(TOPEKA, Kan.) — The Republican Party in Kansas is receiving criticism from Muslims over mailers that it distributed in legislative races around the state that depict what appears to be ISIS fighters ready to do battle in the state.
“Have you met the new neighbors?” the flier declares. “ISIS is not going away anytime soon.”
The image employed in the advertisement shows a man dressed as a jihadist standing in front of what appears to be a grain silo, an image immediately familiar to anyone who has driven through Kansas.
The reverse side of the mailer boasts of Republican Rep. Joseph Scapa’s support for funding to train Kansas law enforcement officers to “recognize and deal with foreign and domestic threats to our state from those who support ideologies that are in conflict with the U.S. Constitution and our Kansas values,” according to The Wichita Eagle.
Moussa Elbayoumy, the chairman of the Kansas chapter of the Council on American Islamic Relations, criticized the fliers, telling ABC News that he believes that they were intended to “sow the seeds of fear in order to exploit that fear.”
Elbayoumy said the Muslim population in Kansas is a vibrant community, and noted that his group estimated that there are 25,000 Muslims living in Kansas City, 10,000 to 15,000 living in Wichita, and an additional 4,000 or 5,000 living in Topeka.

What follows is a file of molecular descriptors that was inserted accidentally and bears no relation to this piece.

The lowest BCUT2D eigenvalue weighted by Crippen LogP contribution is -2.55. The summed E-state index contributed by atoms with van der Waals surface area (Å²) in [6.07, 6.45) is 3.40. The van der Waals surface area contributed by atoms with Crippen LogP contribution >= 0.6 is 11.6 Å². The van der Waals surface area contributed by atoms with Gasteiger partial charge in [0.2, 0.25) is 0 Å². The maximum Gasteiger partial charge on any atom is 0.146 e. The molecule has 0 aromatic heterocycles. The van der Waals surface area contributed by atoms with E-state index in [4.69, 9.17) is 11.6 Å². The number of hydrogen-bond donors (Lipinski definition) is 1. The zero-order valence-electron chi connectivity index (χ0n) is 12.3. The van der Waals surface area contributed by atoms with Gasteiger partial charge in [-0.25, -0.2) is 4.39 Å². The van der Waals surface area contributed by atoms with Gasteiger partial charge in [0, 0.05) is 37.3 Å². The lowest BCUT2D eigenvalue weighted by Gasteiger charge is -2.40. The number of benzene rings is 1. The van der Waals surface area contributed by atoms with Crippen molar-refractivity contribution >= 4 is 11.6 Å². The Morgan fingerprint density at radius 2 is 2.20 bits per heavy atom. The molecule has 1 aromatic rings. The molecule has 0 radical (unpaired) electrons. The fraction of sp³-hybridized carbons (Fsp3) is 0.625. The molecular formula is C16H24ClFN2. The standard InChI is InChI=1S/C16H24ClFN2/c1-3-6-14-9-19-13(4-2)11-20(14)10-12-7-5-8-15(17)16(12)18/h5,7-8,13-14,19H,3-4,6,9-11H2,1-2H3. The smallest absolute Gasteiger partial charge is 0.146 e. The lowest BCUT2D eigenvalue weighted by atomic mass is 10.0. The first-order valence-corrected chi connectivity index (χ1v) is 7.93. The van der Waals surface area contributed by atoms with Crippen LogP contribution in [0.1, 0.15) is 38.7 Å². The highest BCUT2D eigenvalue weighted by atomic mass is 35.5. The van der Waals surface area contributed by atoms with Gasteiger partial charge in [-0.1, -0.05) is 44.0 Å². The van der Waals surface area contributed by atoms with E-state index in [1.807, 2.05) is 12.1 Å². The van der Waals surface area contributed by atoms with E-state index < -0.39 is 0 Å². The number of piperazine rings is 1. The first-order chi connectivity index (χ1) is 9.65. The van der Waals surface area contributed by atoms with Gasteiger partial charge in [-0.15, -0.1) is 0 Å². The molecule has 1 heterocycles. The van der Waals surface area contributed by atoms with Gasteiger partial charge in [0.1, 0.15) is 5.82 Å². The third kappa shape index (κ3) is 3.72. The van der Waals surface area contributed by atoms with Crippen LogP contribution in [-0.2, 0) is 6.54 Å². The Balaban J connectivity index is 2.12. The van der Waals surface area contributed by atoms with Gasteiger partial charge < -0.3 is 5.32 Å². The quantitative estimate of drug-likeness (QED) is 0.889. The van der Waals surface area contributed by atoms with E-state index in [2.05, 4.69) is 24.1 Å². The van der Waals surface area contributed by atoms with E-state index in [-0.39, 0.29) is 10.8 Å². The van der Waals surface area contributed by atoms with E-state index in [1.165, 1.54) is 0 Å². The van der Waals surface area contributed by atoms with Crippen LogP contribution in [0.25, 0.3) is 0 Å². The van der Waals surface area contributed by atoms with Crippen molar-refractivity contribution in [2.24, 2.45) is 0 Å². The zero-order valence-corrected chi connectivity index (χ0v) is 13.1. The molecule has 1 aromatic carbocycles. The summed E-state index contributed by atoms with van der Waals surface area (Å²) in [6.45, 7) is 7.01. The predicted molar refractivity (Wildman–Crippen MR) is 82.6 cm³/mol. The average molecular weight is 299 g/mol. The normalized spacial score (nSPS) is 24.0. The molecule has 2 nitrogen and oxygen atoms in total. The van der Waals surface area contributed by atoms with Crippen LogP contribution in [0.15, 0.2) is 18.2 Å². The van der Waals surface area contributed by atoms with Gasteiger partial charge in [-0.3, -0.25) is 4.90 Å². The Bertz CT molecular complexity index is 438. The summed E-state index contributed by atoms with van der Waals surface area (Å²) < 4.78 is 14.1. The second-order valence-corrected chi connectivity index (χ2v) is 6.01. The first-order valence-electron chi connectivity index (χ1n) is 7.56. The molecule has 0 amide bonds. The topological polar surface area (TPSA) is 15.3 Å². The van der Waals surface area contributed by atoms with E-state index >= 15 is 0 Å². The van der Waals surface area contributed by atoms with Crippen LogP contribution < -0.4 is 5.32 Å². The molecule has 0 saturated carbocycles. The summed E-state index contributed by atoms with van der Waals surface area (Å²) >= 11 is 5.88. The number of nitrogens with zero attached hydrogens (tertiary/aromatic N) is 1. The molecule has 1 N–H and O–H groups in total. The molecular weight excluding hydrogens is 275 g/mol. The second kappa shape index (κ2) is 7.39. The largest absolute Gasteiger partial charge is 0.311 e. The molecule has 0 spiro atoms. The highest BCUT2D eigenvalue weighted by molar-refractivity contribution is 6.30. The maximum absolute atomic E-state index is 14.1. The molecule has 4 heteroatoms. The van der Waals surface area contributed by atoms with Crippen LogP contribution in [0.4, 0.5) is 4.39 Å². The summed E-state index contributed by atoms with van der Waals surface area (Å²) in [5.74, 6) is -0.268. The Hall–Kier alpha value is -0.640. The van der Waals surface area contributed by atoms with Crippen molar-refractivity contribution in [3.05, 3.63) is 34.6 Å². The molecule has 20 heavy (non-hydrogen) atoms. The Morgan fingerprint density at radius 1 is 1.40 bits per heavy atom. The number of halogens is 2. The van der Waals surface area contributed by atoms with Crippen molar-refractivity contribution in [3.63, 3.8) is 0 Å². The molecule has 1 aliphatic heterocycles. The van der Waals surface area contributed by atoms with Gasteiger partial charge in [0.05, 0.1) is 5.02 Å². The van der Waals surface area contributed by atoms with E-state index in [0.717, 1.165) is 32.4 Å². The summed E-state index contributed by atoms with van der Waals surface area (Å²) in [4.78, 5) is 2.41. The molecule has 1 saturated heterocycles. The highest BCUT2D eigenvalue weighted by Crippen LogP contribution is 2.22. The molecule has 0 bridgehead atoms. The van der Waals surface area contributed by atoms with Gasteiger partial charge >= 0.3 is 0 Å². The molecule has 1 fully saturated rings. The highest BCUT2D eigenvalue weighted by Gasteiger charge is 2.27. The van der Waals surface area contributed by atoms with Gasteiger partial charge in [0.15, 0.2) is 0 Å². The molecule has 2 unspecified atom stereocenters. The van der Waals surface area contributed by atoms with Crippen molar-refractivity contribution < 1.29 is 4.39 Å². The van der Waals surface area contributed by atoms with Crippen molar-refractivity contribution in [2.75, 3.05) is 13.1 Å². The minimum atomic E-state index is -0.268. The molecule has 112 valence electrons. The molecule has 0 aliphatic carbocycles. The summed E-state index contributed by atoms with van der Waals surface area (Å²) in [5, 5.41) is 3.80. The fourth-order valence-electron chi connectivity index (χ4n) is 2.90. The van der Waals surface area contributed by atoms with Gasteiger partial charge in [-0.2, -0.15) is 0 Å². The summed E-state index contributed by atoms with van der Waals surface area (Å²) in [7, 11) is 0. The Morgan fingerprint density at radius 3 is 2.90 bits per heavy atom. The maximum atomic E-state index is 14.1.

He described Muslims in Kansas as being mostly well-integrated into society, and happy living there.
“Most non-Muslims are very tolerant here,” he said, but also noted that there are “scattered cases of discrimination” against Muslims.
For an example of discrimination, Elbayoumy cited the case of Abdisamad Sheikh-Hussein, 15, who was killed in a horrific hit-and-run car crash. The driver of the SUV, Ahmed H. Aden, a 34-year-old Kansas City truck driver, later pleaded guilty to murder.
The FBI also recently thwarted a plot by a militia group in Kansas in what authorities said was an attempt to kill Muslims in an effort to start a religious war.
Elbayoumy said that the Kansas GOP was exploiting a fear of Muslims in pockets of Kansas for political gain.
“There is a certain group of people with a distorted idea of Muslims and they are exploiting that to get votes,” he said.
The Kansas Republican Party did not immediately respond to ABC News’ request for comment.
But Clay Barker, executive director of the Kansas Republican Party, told the Wichita Eagle regarding the purpose of the fliers: “We did polling and focus groups, and the one issue that got overwhelming positive response and was associated with Republicans was safety.”
Elbayoumy told ABC News that he and CAIR would attempt to combat prejudice against Muslims in the state by hosting events where neighbors could meet Muslim people firsthand.
“We continue to have events to get people to know their neighbors,” he said. “The best antidote to this fear is to get to know a real Muslim.”
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